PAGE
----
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Transcript
CHOLESTEROL EXPLAINED
Most important - cholesterol is essential – it‟s not the enemy. Produced by the liver and made
by most cells in the body cholesterol‟s carried around in the blood by little „couriers‟ called
lipoproteins. We need cholesterol to:
Build the structure of cell membranes
Make hormones like oestrogen, testosterone and adrenaline
Help your metabolism work efficiently (ie. it‟s essential for your body to produce vitamin
D)
Produce bile acids, helping the body digest fat and absorb nutrients.
There are two main types of cholesterol:
Low density lipoprotein (LDL) – called „bad‟ cholesterol; if you have too much it may
clog your arteries.
High density lipoprotein (HDL) – called „good‟ cholesterol; it helps remove „bad‟
cholesterol from the bloodstream.
To improve your cholesterol levels try to maintain a healthy lifestyle by:
Increasing the amount and variety of fresh fruit, vegetables and wholegrain foods daily
Replacing margarine (an „edible plastic‟) with real butter.
Replacing „fake‟ man-made processed meats with lean chicken, organic meat and
organic eggs.
Eating fish (fresh or canned) at least twice a week
Including foods high in soluble fibre and healthy fats, such as nuts, legumes and seeds.
Severely limiting sugar in the diet
Avoiding take-away foods, especially deep fried foods, cakes, biscuits, pastries and
refined white flour
Not smoking - this increases the ability of LDL cholesterol to get into your cells and cause
damage.
Exercising regularly (30 minutes brisk walking daily) increasing the good HDL levels while
reducing LDL levels
Losing excess body fat - being overweight may contribute to elevated blood LDL levels.
Controlling blood sugar - high blood sugar is linked to an increased risk of atherosclerosis
– always mix your protein with your carbs, never separate them, to balance blood sugar
(ie. Stay away from the fads that tell you to do this – it really leads to problems later)
Including foods which lower cholesterol like oats, legumes chickpeas, alfalfa sprouts, and
loads of garlic and onions
Cholesterol Demystified Part 1
Cholesterol is a word that seems to strike fear into many hearts but God created cholesterol to
protect us as well as to perform a host of important tasks. Many hormones, including the sex
hormones are made out of cholesterol and sunlight on the skin turns it into Vitamin D which keeps
bones healthy. Unfortunately we‟re told that cholesterol is a bad thing – let‟s look at it more
closely, to see if that‟s true.
Well-known fractions of cholesterol are low-density lipoprotein (LDL or “bad” cholesterol) and
high-density lipoprotein (HDL or “good” cholesterol). The liver makes LDL to act as tiny packages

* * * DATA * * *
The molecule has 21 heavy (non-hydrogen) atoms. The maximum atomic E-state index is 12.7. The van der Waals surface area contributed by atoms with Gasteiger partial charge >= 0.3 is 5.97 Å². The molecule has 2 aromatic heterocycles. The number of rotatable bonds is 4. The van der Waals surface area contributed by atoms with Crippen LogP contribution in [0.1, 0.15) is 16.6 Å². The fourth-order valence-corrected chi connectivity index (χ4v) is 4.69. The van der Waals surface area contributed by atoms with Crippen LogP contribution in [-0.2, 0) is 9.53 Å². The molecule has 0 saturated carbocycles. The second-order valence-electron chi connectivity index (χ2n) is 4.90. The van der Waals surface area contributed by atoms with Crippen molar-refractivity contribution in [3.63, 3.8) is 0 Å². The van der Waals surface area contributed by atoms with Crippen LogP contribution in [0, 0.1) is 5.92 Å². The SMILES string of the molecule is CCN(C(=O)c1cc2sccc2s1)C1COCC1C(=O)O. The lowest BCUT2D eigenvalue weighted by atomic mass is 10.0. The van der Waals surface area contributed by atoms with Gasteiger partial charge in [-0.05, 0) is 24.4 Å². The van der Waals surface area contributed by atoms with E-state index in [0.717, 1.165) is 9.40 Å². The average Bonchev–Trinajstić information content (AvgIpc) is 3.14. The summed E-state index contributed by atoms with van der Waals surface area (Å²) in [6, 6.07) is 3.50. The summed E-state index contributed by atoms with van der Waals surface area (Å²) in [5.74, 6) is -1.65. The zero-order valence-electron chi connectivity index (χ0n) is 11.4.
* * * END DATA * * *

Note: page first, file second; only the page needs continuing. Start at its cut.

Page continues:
for transporting fat to the cells of the body to be used for many vital functions and HDL returns
unused fat back to the liver where some is excreted as bile.
Two things go wrong in blood vessels if one has low dietary levels of antioxidant vitamins like
Vitamin C - the thin lining of the arteries develops micro-tears like ladders in a woman‟s stocking
and secondly, LDL is forced to take on the „role‟ of the missing vitamins. The LDL becomes
damaged (oxidized) in the process and is not returned to the liver but instead is put to good use in
patching up the micro-tears like a band-aid. Over time these patches become plaques which
start blocking the arteries. If plaque ruptures a clot can form leading to heart attack or stroke.
This ingenious plan to use damaged LDL to fix damaged artery endothelium is really only
designed to be a temporary fix during cold winters when dietary antioxidant vitamins are in short
supply, but in summer we should be eating plenty of antioxidant foods which then cause these to
slough away. The reality is though, that the western diet is low on these vitamins year round due
to our lifestyle - hence the need for daily antioxidant supplements containing Vitamins A, C and E
for protection.
Cholesterol Demystified Part 2
We know that cholesterol is something God has created in us. We looked at LDL (low density
lipoprotein) in November 2007‟s issue, so let‟s look at the opposing cholesterol – high density
lipoprotein or HDL. Having a high HDL count is something really you want to strive for, as in
simple language it „balances out‟ LDL. Men need an HDL reading of at least 1.2 for good health,
and women 1.7, but both should aim for higher readings.
New studies have found that in communities where heart disease is rare, HDL levels are
exceptionally high as the powerful anti-inflammatory properties present prevent inflammation of
the arteries – one of the first steps of heart disease or stroke. Now there is intriguing evidence
that having a high HDL level can even boost a person‟s overall longevity.
Simple ways to raise your HDL include:
Eat more curry which contains beneficial curcumin – may increase HDL by up to 29%.
Eat foods high in Vitamin B3 (niacin). A recent study in the American Journal of
Cardiology showed an 8% increase in 3 months.
Eat more oranges. A study at University of Western Ontario showed a 21% increase in
orange-eaters
Aerobic exercise has been shown to significantly raise HDL levels
Avoid refined sugars and white flour!
Eat more raw yellow and white onions. Dr Gurewich of Tufts University found a raw
onion daily raises HDL up to 30%!
Avoid trans fats (margarine/pastries)
Eat macadamia nuts. A University of Newcastle showed an 8% increase.
Use more polyphenol-rich extra-virgin Olive Oil to raise HDL.
Eat more fish – or use pharmaceutical grade fish oil supplements to raise HDL.
The British Journal of Nutrition showed cranberries work too
Stop Smoking. In just 8 weeks, your HDL will rise dramatically.